For a month now, hundreds of Hungarian students have occupied their campus and resist the government’s pressure to eliminate the autonomy of their university. Their fight attracted international attention and evoked support from broad ranges of society. In this article we try to put this story in the context and present you the challenges of resisting autocracy in a hybrid regime.
In June, the highest court in the European Union ruled that Hungary’s Foreign Agent Law requiring NGOs with foreign funding to self-identify and disclose their donors was unlawful. A few months later, a Hungarian public foundation operated by the government denied Power of Humanity Foundation, a human rights education NGO, EU funding over noncompliance with the same law. The NGO is asking the European Commission to investigate.
100 years ago, on 23 September 1920, the Hungarian parliament adopted the so-called Numerus Clausus Law, often dubbed the first racial, antisemitic law in Europe, long before the Nazi racial laws.
On 9th of September, exactly one month after the first protests started in Belarus against the unfair elections, the Belarusian community in Budapest organised a demonstration in front of the parliament to support those who fight against police brutality and autocracy in their country. Watch this short video report we produced at the event!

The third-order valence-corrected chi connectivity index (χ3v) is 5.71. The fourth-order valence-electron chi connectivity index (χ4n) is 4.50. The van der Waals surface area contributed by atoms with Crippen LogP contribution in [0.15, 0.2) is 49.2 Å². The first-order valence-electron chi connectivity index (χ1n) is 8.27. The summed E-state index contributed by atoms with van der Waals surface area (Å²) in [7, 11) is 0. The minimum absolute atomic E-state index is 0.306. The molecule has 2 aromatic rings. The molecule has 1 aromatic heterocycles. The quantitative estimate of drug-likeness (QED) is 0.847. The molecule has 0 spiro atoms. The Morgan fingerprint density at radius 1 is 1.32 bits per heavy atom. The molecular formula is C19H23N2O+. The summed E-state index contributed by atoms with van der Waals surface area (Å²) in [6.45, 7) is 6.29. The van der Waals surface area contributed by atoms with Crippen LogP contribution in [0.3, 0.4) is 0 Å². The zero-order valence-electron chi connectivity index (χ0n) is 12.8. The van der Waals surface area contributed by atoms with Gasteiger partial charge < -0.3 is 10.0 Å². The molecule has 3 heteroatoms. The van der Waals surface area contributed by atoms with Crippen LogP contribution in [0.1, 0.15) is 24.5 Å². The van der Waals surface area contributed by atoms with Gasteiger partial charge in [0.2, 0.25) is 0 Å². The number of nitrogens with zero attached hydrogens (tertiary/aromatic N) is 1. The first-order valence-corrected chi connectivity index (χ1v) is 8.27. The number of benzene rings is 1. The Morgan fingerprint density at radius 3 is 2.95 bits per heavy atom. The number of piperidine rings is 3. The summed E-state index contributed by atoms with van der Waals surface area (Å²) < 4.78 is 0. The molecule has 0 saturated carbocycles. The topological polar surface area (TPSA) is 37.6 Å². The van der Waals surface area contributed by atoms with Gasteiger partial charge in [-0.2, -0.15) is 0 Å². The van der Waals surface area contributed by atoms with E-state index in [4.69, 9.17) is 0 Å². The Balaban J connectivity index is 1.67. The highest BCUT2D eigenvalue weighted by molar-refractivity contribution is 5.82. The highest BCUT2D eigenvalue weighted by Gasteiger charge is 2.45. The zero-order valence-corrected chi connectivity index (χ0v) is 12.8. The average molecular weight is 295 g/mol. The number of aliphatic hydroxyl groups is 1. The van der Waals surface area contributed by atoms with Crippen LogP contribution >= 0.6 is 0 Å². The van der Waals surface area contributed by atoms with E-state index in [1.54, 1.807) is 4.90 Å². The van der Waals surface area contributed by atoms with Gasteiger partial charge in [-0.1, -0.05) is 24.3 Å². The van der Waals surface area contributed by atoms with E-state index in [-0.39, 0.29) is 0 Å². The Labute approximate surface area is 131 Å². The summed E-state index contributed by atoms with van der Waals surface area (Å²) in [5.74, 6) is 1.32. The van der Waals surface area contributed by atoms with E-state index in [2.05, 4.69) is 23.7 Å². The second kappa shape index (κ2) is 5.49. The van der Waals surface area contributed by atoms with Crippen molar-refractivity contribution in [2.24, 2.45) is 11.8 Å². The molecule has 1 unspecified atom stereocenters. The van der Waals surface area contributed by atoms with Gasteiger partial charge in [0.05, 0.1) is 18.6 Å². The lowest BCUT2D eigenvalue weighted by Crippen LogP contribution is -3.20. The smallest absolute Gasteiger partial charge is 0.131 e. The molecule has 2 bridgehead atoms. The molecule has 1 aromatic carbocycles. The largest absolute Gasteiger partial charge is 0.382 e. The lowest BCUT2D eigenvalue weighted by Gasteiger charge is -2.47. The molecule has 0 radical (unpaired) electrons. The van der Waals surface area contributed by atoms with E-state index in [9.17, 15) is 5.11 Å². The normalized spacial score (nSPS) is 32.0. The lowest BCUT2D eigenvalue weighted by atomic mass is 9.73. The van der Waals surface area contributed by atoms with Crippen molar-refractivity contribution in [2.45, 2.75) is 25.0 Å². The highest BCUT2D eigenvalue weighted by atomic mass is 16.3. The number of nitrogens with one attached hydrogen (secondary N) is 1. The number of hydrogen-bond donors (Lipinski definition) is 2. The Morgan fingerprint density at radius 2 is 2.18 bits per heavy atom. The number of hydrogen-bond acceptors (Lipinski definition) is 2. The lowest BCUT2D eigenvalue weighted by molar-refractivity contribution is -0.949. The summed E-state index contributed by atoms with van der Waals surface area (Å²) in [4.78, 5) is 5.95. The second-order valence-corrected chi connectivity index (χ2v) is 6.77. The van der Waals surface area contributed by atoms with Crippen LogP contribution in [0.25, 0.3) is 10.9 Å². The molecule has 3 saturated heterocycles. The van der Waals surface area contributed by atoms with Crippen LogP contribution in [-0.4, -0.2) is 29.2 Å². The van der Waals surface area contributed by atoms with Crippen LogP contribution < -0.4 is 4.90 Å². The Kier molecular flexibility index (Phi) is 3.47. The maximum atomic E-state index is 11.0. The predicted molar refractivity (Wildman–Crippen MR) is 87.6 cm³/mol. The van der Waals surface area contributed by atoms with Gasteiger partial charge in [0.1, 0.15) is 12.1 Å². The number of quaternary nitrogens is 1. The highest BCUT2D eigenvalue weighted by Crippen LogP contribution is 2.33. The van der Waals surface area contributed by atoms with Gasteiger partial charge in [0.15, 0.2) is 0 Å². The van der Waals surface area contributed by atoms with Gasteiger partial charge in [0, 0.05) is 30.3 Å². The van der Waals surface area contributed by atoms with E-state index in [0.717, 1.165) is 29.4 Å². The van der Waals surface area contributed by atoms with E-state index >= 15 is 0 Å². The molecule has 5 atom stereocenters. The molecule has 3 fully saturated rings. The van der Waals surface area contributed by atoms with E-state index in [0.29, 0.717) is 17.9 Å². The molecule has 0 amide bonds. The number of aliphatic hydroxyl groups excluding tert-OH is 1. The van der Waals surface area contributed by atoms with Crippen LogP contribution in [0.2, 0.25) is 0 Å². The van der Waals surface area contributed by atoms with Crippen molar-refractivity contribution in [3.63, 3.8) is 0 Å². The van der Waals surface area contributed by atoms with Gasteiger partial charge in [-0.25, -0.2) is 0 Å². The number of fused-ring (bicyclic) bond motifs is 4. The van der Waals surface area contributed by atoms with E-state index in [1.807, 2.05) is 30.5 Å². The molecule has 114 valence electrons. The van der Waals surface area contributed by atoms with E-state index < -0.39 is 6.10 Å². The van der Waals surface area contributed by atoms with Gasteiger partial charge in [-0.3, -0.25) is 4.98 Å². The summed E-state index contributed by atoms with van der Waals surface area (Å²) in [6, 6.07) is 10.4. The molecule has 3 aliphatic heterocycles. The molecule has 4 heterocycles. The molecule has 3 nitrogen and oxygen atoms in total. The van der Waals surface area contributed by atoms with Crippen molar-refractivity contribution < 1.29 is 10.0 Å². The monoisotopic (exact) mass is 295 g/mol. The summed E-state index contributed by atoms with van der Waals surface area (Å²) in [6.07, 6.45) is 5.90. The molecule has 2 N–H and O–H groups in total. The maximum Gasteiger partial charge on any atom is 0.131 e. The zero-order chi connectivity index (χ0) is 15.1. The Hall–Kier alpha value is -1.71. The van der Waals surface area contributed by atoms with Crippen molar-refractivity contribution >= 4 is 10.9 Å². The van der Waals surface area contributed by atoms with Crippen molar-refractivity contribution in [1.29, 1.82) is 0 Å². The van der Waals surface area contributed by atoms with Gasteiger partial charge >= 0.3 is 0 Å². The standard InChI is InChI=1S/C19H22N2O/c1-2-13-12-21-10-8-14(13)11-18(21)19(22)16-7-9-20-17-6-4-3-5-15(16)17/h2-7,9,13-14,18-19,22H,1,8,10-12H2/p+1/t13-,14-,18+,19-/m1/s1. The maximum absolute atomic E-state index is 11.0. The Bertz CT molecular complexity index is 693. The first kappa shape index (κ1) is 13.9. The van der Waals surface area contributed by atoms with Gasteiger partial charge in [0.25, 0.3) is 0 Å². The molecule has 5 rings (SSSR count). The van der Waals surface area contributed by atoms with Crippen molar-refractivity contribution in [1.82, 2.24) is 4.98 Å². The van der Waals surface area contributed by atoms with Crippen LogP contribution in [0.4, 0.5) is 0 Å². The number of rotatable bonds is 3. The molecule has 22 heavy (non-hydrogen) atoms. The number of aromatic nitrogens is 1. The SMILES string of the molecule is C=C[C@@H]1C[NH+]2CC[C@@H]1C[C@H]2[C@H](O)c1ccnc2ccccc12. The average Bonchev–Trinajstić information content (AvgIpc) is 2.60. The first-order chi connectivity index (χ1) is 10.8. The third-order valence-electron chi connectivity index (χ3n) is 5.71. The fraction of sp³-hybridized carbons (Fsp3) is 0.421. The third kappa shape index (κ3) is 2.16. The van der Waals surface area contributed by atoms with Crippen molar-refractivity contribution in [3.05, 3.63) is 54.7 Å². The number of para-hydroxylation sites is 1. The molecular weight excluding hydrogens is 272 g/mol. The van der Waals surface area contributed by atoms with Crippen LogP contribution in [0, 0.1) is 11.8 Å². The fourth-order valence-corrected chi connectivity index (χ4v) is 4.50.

The paranoid white supremacist ideology behind the Christchurch terrorist attack is the same that is used to legitimise the anti-migrant policies of the Hungarian government.
While the rest of Europe watched with horror as Alexander Lukashenko unleashed unprecedented terror on its own people, the Hungarian government helped him to stabilize his power.
Why do so many Hungarians keep voting for the ruling party, Fidesz? Political analysts have been trying to find the answer to this question for several years. There are multiple explanations, some of them are supplementary, others are contradictory to each other.
A soccer player made USD 25 million when he applied to a public tender without any experience. Here is how he did it. He was in the right place, at the right time – and knew the right people.
A meeting of two authoritarian leaders serves to demonstrate their joint defiance against external criticism while both leaders launch a renewed crackdown on their oppositions.
Corruption risks in Hungarian procurement reached their highest level since 2005 during the COVID-19 crisis, according to a new report published by the Corruption Research Centre Budapest (CRCB). The big winner is Prime Minister Orbán’s straw man.